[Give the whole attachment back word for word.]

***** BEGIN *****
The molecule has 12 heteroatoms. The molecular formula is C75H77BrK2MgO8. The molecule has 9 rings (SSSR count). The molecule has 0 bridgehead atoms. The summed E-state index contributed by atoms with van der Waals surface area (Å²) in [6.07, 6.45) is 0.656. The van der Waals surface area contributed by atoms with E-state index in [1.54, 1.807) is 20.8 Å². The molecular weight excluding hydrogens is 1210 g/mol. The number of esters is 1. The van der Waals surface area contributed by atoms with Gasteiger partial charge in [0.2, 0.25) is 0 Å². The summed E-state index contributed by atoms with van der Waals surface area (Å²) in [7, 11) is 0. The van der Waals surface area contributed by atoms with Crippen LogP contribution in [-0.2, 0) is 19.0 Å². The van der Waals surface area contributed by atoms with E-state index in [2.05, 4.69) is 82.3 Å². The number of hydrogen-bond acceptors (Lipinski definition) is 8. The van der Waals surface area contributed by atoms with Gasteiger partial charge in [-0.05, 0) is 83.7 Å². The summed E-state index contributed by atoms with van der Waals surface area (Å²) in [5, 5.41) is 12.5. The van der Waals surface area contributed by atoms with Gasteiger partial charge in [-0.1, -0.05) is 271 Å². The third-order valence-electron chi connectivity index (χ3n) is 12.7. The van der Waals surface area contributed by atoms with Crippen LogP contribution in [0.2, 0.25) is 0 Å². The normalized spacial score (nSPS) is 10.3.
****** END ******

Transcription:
The molecule has 12 heteroatoms. The molecular formula is C75H77BrK2MgO8. The molecule has 9 rings (SSSR count). The molecule has 0 bridgehead atoms. The summed E-state index contributed by atoms with van der Waals surface area (Å²) in [6.07, 6.45) is 0.656. The van der Waals surface area contributed by atoms with E-state index in [1.54, 1.807) is 20.8 Å². The molecular weight excluding hydrogens is 1210 g/mol. The number of esters is 1. The van der Waals surface area contributed by atoms with Gasteiger partial charge in [0.2, 0.25) is 0 Å². The summed E-state index contributed by atoms with van der Waals surface area (Å²) in [7, 11) is 0. The van der Waals surface area contributed by atoms with Crippen LogP contribution in [-0.2, 0) is 19.0 Å². The van der Waals surface area contributed by atoms with E-state index in [2.05, 4.69) is 82.3 Å². The number of hydrogen-bond acceptors (Lipinski definition) is 8. The van der Waals surface area contributed by atoms with Gasteiger partial charge in [-0.05, 0) is 83.7 Å². The summed E-state index contributed by atoms with van der Waals surface area (Å²) in [5, 5.41) is 12.5. The van der Waals surface area contributed by atoms with Gasteiger partial charge in [-0.1, -0.05) is 271 Å². The third-order valence-electron chi connectivity index (χ3n) is 12.7. The van der Waals surface area contributed by atoms with Crippen LogP contribution in [0.2, 0.25) is 0 Å². The normalized spacial score (nSPS) is 10.3.